Particulate Organic Matter

Particulate organic matter (POM) is defined as organic matter that is larger than 0.5 μm [11]. POM can be sourced from both marine/aquatic organisms and terrestrial debris from higher order plants. The analysis of POM is referred to as palynofacies analysis and is conducted by filtration of the POM followed by analysis via light microscopes [9]. This type of analysis is typically used since it is able to observe both plant material and membranes and organs of plankton and algae. Analysis of POM can also be useful to understand thermal maturity when chemical analysis cannot be used.


Marine and Aquatic Sources

POM that is sourced from marine environments are inferred as marine snow. The marine snow can contain; microalgal cells, bacteria, organic detritus, and particles of coccoliths, diatom skeletons, and clay particles coated in organic matter [11]. In nonmarine environments POM is seen as preserved clusters of aquatic organisms. POM created from these environments are typically amorphous organic matter (AOM). AOM are particulates that appear structureless at the microscopic level [8]. The main optical properties are organs and some recognizable organisms of bacterial, algal, and plankton [9]. AOM can be degraded by thermal maturation and biodegradation. AOM, sourced from aquatic/marine organisms, contain more alkyl groups than POM originating from other sources.


Terrestrial Sources

POM that is sourced from terrestrial environments consists of debris from higher order plants. These particulates have structures conducive to the higher order plants they are sourced from. POM sourced from terrestrial environments are referred to as phytoclasts [9]. Phytoclast are broken down into two main groups preserved fragments and transformed particles. Preserved fragments consist of cuticle and membrane (CM), translucent litho-cellulosic fragments (TLC), and altered litho-cellulosic fragments (ALC) [9]. These preserved fragments are the least altered by thermal maturity or biodegradation. Transformed particles consists of amorphous particles (AP), gelified particles (GP), and opaque particles (OP) [9]. Transformed particles are the most altered with the opaque particles having been the most matured. Phytoclasts, being sourced from higher order plants, contain the highest abundance of aromatic hydrocarbons. This is due to the presence of lignin in the plant material.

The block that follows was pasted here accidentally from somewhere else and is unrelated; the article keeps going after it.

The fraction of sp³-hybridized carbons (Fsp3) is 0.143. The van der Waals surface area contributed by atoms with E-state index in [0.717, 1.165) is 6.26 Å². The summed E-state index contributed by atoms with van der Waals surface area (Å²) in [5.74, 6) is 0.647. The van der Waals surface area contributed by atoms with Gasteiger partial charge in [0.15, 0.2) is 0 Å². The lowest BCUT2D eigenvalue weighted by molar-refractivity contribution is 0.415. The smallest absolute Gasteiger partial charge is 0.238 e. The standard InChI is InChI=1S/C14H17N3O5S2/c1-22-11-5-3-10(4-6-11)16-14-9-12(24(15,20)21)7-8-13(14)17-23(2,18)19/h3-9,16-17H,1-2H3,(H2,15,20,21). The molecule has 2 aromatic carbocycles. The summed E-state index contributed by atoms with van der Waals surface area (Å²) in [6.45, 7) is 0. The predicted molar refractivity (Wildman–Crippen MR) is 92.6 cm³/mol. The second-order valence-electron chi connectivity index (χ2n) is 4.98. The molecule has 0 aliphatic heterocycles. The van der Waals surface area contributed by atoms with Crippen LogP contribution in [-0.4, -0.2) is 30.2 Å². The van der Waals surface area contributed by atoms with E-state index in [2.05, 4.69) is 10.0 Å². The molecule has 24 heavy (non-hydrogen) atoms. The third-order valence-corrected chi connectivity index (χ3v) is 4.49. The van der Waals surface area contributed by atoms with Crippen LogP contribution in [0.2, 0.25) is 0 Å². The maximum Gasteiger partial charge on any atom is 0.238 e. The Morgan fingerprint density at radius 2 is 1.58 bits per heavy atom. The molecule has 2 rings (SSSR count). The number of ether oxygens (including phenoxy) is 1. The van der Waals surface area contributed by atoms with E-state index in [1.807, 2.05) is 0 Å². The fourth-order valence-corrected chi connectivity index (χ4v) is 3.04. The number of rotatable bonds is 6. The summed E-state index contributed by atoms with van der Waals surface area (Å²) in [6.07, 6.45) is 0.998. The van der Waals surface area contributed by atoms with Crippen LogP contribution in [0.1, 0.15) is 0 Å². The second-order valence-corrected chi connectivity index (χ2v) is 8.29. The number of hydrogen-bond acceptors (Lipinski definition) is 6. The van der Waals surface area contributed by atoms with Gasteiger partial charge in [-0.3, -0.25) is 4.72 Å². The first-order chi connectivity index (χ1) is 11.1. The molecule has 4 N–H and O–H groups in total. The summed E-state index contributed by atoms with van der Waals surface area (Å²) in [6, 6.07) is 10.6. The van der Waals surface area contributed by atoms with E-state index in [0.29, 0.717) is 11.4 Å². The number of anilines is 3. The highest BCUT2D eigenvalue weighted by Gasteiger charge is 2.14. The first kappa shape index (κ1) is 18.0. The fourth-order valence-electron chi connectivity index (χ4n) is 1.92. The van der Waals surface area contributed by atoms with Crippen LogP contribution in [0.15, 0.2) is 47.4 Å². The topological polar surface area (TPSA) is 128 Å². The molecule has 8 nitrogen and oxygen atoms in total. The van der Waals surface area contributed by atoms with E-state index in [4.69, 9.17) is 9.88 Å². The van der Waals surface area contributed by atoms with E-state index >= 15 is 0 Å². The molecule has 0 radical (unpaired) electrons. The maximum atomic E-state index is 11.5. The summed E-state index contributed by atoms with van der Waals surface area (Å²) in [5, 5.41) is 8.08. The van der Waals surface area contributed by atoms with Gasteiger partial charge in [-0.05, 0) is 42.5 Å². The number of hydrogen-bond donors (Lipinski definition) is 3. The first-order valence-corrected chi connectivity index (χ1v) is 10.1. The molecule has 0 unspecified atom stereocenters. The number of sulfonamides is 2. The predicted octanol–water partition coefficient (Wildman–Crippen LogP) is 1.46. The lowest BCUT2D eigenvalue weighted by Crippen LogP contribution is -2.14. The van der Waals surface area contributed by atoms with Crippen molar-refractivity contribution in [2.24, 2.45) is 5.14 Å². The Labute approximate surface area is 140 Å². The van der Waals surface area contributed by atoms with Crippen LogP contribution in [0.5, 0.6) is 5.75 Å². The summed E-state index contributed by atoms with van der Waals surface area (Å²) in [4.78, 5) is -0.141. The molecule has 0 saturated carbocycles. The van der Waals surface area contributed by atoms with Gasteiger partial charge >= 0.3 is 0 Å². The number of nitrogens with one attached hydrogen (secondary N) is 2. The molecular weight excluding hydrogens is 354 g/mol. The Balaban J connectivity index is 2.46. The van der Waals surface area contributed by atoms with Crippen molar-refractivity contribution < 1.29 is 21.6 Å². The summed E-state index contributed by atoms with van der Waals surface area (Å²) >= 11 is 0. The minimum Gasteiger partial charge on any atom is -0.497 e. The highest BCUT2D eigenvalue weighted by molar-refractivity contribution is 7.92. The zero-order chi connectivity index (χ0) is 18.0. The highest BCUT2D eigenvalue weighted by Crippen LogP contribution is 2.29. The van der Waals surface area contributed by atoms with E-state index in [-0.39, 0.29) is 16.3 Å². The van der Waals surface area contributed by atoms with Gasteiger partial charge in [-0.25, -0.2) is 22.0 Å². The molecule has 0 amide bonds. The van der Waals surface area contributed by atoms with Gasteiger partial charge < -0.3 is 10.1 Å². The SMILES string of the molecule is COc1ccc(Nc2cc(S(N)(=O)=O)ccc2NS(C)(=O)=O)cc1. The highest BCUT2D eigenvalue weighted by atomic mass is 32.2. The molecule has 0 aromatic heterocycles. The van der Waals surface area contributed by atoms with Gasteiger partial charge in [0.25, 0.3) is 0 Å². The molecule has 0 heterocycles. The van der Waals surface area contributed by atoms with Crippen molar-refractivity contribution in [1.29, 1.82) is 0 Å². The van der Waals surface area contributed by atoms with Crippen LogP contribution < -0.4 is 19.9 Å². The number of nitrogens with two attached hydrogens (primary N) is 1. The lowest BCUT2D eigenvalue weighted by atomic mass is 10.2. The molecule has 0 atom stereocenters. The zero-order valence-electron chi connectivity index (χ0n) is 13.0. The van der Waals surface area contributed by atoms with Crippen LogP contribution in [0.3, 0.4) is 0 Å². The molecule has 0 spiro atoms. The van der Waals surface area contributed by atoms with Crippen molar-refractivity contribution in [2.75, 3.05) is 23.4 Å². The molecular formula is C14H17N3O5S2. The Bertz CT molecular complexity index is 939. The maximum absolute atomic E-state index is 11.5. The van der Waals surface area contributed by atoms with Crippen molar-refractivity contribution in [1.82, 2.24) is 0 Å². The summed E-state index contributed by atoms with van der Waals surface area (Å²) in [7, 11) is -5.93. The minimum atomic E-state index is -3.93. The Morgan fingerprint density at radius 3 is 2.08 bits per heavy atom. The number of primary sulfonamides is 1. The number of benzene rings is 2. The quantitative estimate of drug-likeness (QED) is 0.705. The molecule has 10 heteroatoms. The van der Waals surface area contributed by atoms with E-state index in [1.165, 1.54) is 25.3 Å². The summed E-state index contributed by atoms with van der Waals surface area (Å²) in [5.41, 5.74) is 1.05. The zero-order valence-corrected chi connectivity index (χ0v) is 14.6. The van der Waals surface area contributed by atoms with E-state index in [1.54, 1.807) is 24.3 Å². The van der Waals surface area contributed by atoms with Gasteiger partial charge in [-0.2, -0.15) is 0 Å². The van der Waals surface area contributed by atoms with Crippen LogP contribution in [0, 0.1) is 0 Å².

Use in Identifying Thermal Maturity and Source

Characteristics and composition of different POM are used to identify the thermal maturity and major contributing organic matter source. Amorphous organic matter is typically sourced from marine and aquatic organisms. This type of organic matter has high concentrations of aliphatic hydrocarbons. The presence of unmodified AOM seen as either a Type I or Type II thermal maturity [5]. As the AOM becomes opague or begins to degrade the thermal maturity increases. Terrestrial inputs are typically associated with higher thermal maturities. This is due to their association with aromatic hydrocarbons. The occurrence of gellified particles or amorphous particles are often interpreted as Type III thermal maturity [5]. To identify different sources, a ratio between different POM can be used isolate changes in organic inputs. This ratio consists of the concentration of amorphous organic matter (AOM) verses that of the terrestrial POM (preserved fragments, transformed particles, etc.). A ratio of these two particulates can determine when sea/lake level change or how the surrounding environment has changed (fluvial, climate, etc.) [9].

Geomorphology of Organic Matter Preserving Environments

Environments that preserve organic matter are typical either anoxic marine/aquatic environments or places with rapid sedimentation. Deep marine environments can be cut off from ocean circulation or deep-water current by uplift or subsidence. Both of these tectonic events create a zone that is protected from oxygen rich water which degrade organic matter. Lacustrine environments are formed from glacial or tectonic activity which produce large depression on the surface. When the lake is filled, the water column tends to stratify leaving an anoxic zone at the bottom of the water column. Places with high sedimentation rates can preserve organic matter by allowing for the burial of organics before degradation can occur. Deltas are capable of transporting and burying large amounts of organic matter. Deltas can either feed into a lacustrine environment or into a marine environment. Both of these systems are aided by the presence of a fluvial system depositing sediment and organic matter.